Ross

Thanks for asking. With a bit of different language both these questions are asking about the same thing. And that is the straight arm press.

It will be easier if the legs are straddled, but once that becomes easy you can keep them together in the pike position.

Tumbling Illustrated
Tumbling Illustrated on Amazon

This move not only takes strength in the arms, shoulders and abs but a big degree of flexibility as well. You have to get the center of you mass over your hands if you want to have any chance of succeeding. This means your shoulders will come far over your hands.

Chrissie was on to something when she said she could lower down. Work the negative, staying under control and soon you’ll be able to lift up into the handstand.

Another way is to hold a Jack-Knife handstand. When you can hold this position low pressing up into the handstand should be no problem.

Some people have no problem doing this move. Others will have to do tons of work to get it based on there body leverages. If you fall into the later group just keep at it. A bunch of negatives, holds, and isometrics will get you there faster.

Good Luck and Good Hand Balancing,
Logan Christopher

P.S. Bob Jones has some big tips for learning this move, found in the Chapter 8 – Pressing Up Into A Handstand of his book.

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You've got Questions, I've got Answers

Been working on a new project. Hours of filming straight at a time. It’s rough work doing that much volume but the payoff should be great.

More on that later on, plus a few sneak peak video clips.

Right now, gonna dive into the mailbag to answer a few more of your questions. We got some good ones today.

“Quick question. I’m having trouble going past 30 seconds holding a handstand. My balance is constantly improving, so is strength (i can rattle off 12-15 pressups at a time – sometimes I’ll do 3 sets of 11). Just not getting why I hit a wall around 30 or so seconds in a free handstand. gotta run, Thanks for the great info”
Andy Moose

My first impression is that your hitting a wall because you think you’re hitting a wall.

There is nothing physiologically that changes after the half minute mark. If you can’t break it you just need a few options to work through it.

Set a goal to make 40 seconds. Maybe even visualize yourself doing it. But most importantly believe in your ability to do it. Do not think you’ll fail at 30 but that you can go on to 60 and eventually you will.

“how do you go back into a crab and flip over sucessfuly”
Gabrielle

I put out a video a while back showing how to do a similar move from the bridge position. If you haven’t seen it you can check it out here – Gymnastic Bridge Turn-Over.

The short answer is that it requires strength and flexibility in the shoulders to do this move. You have to be able to post your weight on the one arm while you rotate your body around.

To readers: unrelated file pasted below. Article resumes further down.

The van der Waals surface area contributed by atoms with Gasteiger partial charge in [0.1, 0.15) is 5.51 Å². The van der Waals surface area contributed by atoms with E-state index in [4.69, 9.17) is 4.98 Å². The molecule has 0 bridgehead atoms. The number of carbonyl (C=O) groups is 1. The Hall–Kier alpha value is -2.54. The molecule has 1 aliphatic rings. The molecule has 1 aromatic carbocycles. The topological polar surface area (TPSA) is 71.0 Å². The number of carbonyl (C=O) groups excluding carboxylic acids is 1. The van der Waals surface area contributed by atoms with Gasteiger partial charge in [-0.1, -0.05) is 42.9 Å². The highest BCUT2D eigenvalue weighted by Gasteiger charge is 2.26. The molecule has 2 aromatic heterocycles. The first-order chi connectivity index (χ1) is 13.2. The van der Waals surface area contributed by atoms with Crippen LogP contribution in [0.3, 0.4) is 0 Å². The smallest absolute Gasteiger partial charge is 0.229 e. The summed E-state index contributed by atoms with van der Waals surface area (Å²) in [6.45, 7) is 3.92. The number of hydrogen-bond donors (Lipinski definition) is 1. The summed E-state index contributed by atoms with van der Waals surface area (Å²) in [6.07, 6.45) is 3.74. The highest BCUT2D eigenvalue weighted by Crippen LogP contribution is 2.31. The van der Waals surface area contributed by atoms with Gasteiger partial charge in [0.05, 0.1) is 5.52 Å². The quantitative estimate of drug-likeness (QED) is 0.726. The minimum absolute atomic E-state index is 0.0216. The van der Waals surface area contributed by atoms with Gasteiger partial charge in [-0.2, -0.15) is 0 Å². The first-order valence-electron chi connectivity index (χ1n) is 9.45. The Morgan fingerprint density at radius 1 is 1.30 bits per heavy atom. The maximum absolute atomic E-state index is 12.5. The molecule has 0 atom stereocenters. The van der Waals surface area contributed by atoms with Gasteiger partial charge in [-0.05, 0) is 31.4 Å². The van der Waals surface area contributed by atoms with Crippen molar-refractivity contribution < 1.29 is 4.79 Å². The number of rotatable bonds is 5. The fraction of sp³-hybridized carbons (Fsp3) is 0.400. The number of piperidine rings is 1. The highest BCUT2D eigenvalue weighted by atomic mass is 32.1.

“HI Logan,
A skill that I’m working to regain is the backward rolling summersault. I  think I did it as a kid, but it is escaping me now. Any suggestions to implement the back roll without risking neck strain?”
thanks
Jeff

Trampoline Handbook
Trampoline Handbook on Amazon

Many people can’t do a backwards roll because it hurts their neck. The problem lies not in the move itself but in weakness.

If you build up your strength this move will not be a problem. In Tumbling Illustrated there’s even a back extension roll up into the headstand without the use of the arms. How’s that for neck strain?

In my opinion the best exercise to strengthen the neck is the wrestler’s bridge. Tried and true. And if you move from a laying down position to the top of the bridge you cover the same angles of pressure you need for the backwards roll.

You can avoid the problem by doing backwards rolls over the shoulder or you can address it and make you neck strong. Your choice.

And if you want to have a really strong neck (when most people don’t even train theirs) stay tuned to what’s coming soon.

Good Luck and Good Hand Balancing,
Logan Christopher

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Handstand Stunts from the Olympics

Have you been watching as much of the Olympics as I have?

Honestly it’s a bit tiring staying up until the early morning hours since they take place halfway around the world from where I am. But what can I say, they only come around every four years.

And its always a pleasure of mine to watch the best in the world do what they do.

There’s been exciting matches, close calls and comebacks all around. Plus new world records are broken everyday. (Did you see Jamaica’s Usain Bolt on the 100m dash?)

Great events in gymnastics and they aren’t done yet. One problem I have with professional gymnastics is the judging because it’s not perfect. Since it’s done by humans it doesn’t always seem fair. But that’s how it is.

Hand Balancing Made EasyHandBalancingMadeEasy_on_Amazon

It shouldn’t take away from the pleasure of watching the athletes.

One exercise I’ve been seeing a lot of in the Men’s Floor Routines is a straight arm straddle press from a crucifix position. Also known as a Maltese Press to a Wide Arm Handstand or a Swallow Press to a Japanese Handstand.

Considering this is a D skill it may be out of your range but that doesn’t mean you can’t try the wide handstand itself.

Place your hands wide on the ground, with the hands out and the thumbs pointing forward. Kick-up into position and attempt to hold.

Alternatively you can jump from a normal handstand into the wide handstand. With a little push on the hands slide them outward in position.

Just another variation you can have fun with. And thanks to the Olympics for reminding me of it.

Good Luck and Good Hand Balancing,
Logan Christopher